Auburn History

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Old Train



There is evidence to suggest man's presence in the Auburn area dating back to 1400 B.C. However, the first known people were the Nisenan, an offshoot of the Maidu Tribe. There is documentation of well established villages in Auburn. The Nisenan, living in the midst of what would become the heart of the Gold Rush, were eventually pushed out of their land within two to three years of the discovery of Gold in Coloma, a Nisenan village called "Cullomain."


Auburn 1852It wasn't until the 1840's that the first Euro-American settlers, hunters, trappers and fur traders appeared in the Ravine. They were soon followed by explorer/surveyor John Fremont in 1843 - 44, John Bidwell in 1844 - 45 and Theodore Sigard in 1845. As the first settlers started appearing in the early wagon trains, a young Frenchman named Claude Chana came west settling in at Sigard's Ranch on the Bear River.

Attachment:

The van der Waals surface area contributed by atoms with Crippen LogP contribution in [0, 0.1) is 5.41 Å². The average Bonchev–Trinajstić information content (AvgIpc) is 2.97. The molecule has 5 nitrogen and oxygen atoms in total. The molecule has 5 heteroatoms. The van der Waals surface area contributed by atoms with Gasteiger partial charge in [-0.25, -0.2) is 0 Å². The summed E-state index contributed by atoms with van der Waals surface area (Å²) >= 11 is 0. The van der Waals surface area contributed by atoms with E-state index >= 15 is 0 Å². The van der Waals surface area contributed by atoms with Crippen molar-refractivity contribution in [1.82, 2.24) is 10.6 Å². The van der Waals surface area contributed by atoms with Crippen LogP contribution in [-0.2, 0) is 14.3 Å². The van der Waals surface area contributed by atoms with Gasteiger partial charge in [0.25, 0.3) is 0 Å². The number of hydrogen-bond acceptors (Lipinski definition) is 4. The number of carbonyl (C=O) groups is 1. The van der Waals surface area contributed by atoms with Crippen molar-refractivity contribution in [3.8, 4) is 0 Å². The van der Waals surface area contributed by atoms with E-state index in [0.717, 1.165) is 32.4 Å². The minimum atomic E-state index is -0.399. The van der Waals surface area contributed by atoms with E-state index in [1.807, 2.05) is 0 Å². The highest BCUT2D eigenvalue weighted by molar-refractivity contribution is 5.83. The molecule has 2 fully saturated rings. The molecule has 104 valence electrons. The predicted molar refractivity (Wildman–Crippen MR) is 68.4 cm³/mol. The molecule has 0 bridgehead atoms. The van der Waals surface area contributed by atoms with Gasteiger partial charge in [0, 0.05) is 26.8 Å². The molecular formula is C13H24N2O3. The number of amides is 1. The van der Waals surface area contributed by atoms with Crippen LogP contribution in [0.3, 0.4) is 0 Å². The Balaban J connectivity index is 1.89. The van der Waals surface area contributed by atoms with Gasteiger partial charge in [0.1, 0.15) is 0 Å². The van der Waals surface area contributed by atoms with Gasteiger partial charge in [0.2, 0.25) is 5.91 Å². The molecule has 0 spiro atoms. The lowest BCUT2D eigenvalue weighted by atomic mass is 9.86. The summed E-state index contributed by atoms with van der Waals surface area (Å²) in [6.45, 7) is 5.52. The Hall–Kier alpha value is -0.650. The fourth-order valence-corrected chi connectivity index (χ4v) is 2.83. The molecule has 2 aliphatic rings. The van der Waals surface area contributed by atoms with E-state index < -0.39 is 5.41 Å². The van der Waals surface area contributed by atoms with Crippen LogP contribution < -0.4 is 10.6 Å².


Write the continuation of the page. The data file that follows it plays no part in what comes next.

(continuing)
Flume in the Auburn Ravine



Chana, still at Sigard's Ranch, learned of Marshall's discovery at the Sawmill in Coloma and set out with a party to try his luck. On May 16, 1848 Claude Chana found gold in the Auburn Ravine. By April 1849 North Fork Dry Diggings had become a well established mining camp. The camp went by many names including Rich Ravine and Wood's Dry Diggings of Auburn Ravine. In August of 1849 the camp was officially named Auburn. Because Auburn was just a wagon trip from Sacramento, centrally located in the gold country and just below the snow line it became known as the "Jumping off" spot for the miners. However, it was on May 13, 1865 when the Central Pacific Railroad officially made Auburn one of its stops that Auburn truly became a city. By the turn of the century the population of Auburn was a little more than 2,000.


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